Lessons learnt from developing and scaling innovative mobile solutions in Africa
In the last four years, the GSMA Ecosystem Accelerator programme has supported innovative start-ups across developing markets by providing grant funding, technical support and opportunities to partner with local mobile operators. As a result, the programme has catalysed the development and scale of mobile-based solutions with its portfolio of 20 African start-ups and 14 Asia Pacific start-ups.
We have gathered several lessons from developing and scaling these innovative mobile-based solutions. The video below contains our top three and this blog will unpack them and a further two lessons learnt from our portfolio of 20 African start-ups.
1. Perform ongoing user research to drive the adoption of mobile solutions
Continuous research proved useful for Healthlane (formerly known as GiftedMom), a mobile maternal health support app in Cameroon. After conducting extensive user research, Healthlane found that users consistently complained about private hospitals’ exorbitant prices. As a result, the start-up launched consultation units to provide services in high-density hospitals at a fraction of the private hospital price.
Another example is Taskmoby, an Ethiopian mobile platform connecting skilled service providers from the informal sector to customers. Taskmoby found that users were facing several pain points in finding skilled service providers. To address these pain points, Taskmoby now offers trained, cost transparent and reliable service providers who are accessible through USSD and Taskmoby’s app.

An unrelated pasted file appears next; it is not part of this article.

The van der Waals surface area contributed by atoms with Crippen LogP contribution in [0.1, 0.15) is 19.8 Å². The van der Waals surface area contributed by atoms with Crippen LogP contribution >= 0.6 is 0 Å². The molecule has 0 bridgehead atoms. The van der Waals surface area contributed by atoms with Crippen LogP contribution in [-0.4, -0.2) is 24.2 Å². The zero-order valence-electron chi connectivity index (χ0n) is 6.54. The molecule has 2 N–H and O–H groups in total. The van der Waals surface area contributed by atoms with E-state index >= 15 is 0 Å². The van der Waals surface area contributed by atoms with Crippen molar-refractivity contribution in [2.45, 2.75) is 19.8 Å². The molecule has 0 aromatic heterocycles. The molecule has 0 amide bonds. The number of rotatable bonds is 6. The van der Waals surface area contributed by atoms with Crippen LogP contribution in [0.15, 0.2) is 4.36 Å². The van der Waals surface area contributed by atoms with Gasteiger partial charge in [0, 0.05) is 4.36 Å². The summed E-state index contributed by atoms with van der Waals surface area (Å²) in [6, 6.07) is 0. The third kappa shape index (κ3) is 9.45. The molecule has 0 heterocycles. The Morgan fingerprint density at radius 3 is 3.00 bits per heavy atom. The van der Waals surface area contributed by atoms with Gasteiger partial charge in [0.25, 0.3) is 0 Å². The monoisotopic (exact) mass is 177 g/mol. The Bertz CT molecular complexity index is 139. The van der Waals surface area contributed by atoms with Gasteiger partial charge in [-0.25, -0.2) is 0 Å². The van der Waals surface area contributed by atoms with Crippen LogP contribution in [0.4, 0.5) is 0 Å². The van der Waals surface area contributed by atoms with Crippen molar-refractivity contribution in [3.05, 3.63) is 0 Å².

In addition to user research, user testing is key to confirm and correct certain assumptions driving business decisions. When user-testing for Coliba’s mobile plastic recycling solution in Côte d’Ivoire, the GSMA Monitoring and Evaluation team discovered that contrary to initial assumptions, people were not averse to recycling, but generally unaware about how the plastic they gave away to informal plastic collectors was ending up on the streets and in water bodies. The findings led Coliba to create awareness campaigns and marketing materials that appeal to people’s desire for clean surroundings.
2. Adapt your business model in response to users’ needs
FarmCrowdy, a Nigerian online platform for individuals/businesses (also known as sponsors) to invest in farming projects, realised that its sponsors are always actively looking for opportunities beyond agriculture. So, FarmCrowdy looked into opportunities that addressed other Sustainable Development Goals (SDGs). This enabled them to scale up significantly and build CrowdyVest, a platform which is now catering to all 17 SDGs one by one, starting with Agriculture and Transportation.
Musanga, a Zambian mobile platform that initially delivered parcels through a network of independent cyclists and drivers, learnt that making more deliveries did not always equate to higher profits. Musanga shifted its strategy to focus on larger truck shipments to reduce the unit cost for customers and increase the revenue for drivers. It focused on creating a network with reliable modes of transport which increase activity rates.
3. Leverage offline channels and agent networks to acquire and educate customers
Logistics start-up Musanga carried out surveys that revealed that less than 20 per cent of all the drivers on its platform have access to the internet on their mobile phones. This drove Musanga to hire acquisition agents across the country to encourage drivers and SMEs to sign up for its logistics service. Similarly, Optimetriks, a start-up operating in East Africa that crowdsources mobile-based and real-time data for African retail companies, found word-of-mouth marketing highly effective for customer acquisition.
Biscate found that having an ambassador network for its informal sector job-matching platform in main cities in Mozambique enabled the start-up to reach more workers, customers, and training institutes countrywide. In Maputo, 150 ambassadors were trained and given Biscate manuals, t-shirts, caps, backpacks to represent the brand. To deal with human resource limitations, Biscate found the right partner with operatives in other provinces to manage the ambassadors.